How to Tell if Your Power Supply or Motherboard Is Bad

Identifying a failing component in your computer can be difficult, especially when different components malfunctioning lead to the same symptoms. Luckily, there are specific methods you can use to check that your power supply and motherboard are working as expected. This minHour article will teach you how to test both your power supply and motherboard for faults.

Using the Paperclip Test

Check for symptoms of PSU failure.

If your computer is not turning on, it continually restarts or blue screens, or it makes strange noises or is giving off a burning smell, you could have a failing power supply unit.

Turn off your PSU and unplug it from the outlet.

Set the switch on the back of your PSU to “Off”, then unplug it from the wall outlet.

Open your computer case to access the PSU.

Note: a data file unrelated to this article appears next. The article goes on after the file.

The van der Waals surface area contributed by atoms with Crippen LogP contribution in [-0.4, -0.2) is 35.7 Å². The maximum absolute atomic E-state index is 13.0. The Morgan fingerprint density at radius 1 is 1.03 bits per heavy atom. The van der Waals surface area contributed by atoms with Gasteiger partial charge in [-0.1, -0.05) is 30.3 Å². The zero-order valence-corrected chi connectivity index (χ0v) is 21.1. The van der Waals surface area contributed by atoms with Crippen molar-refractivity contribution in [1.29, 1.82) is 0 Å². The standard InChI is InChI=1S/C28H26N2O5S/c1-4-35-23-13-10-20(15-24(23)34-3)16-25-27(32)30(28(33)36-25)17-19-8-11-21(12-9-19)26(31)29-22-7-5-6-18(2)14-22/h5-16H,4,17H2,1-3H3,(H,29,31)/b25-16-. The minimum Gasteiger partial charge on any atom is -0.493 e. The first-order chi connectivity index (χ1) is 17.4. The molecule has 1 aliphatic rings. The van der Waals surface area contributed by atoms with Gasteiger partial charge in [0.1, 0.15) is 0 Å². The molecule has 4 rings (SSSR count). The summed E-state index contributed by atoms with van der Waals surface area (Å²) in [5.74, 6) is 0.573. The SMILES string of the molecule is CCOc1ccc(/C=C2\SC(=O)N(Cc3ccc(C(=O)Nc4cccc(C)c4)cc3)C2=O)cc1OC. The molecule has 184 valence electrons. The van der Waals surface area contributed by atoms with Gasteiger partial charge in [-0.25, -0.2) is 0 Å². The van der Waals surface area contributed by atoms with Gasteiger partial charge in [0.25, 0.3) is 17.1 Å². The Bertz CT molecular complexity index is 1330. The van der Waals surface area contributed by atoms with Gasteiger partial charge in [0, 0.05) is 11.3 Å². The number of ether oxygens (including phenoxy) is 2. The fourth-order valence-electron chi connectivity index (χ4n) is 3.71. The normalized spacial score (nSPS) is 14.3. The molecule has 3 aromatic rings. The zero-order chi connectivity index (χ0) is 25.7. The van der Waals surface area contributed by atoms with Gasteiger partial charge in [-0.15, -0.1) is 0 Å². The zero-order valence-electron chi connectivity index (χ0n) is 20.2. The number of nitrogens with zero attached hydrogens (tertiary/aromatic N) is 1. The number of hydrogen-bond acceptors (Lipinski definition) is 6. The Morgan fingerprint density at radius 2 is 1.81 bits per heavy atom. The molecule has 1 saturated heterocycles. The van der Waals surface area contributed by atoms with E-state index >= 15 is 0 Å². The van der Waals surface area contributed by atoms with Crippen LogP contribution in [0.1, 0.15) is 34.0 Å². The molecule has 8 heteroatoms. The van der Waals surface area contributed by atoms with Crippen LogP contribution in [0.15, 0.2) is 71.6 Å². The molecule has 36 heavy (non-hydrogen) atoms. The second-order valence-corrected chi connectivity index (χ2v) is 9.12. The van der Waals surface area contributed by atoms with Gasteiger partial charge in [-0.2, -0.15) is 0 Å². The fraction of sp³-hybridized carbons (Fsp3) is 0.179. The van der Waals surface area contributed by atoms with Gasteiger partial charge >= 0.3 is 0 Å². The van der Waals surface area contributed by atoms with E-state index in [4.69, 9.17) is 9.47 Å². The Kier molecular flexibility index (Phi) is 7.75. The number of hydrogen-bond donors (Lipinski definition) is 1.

Most cases have a side panel that can easily be removed to access the components of the computer.

Disconnect all cables from the PSU.

If you are not as familiar with computer components, consider taking a picture of your computer to help you remember where each PSU cable connects.

Bend a paperclip into a “U” shape.

You can use this paperclip to make your PSU think it has been turned on, allowing you to test it.

Look for the green pin and a black pin on the PSU’s 24 pin connector.

The 24 pin connector plugs into the motherboard, and it is the largest of the PSU connectors. Additionally, there should be only one green pin, while there are a number of black pins.

Insert an end of the paperclip into both pins.

By connecting the two pins with a piece of metal, you will essentially be able to jump start your PSU when you plug it in and turn it on.

Plug your PSU in and turn it on.

Be sure to check one last time that all other devices are disconnected before turning it on to properly test your PSU.

Check to see if your fan is moving.

If your fan is moving, your PSU is turning on. Otherwise, unplug your power supply, double-check your paperclip placement, and run the test once more. If the fan still does not move, your PSU is probably dead.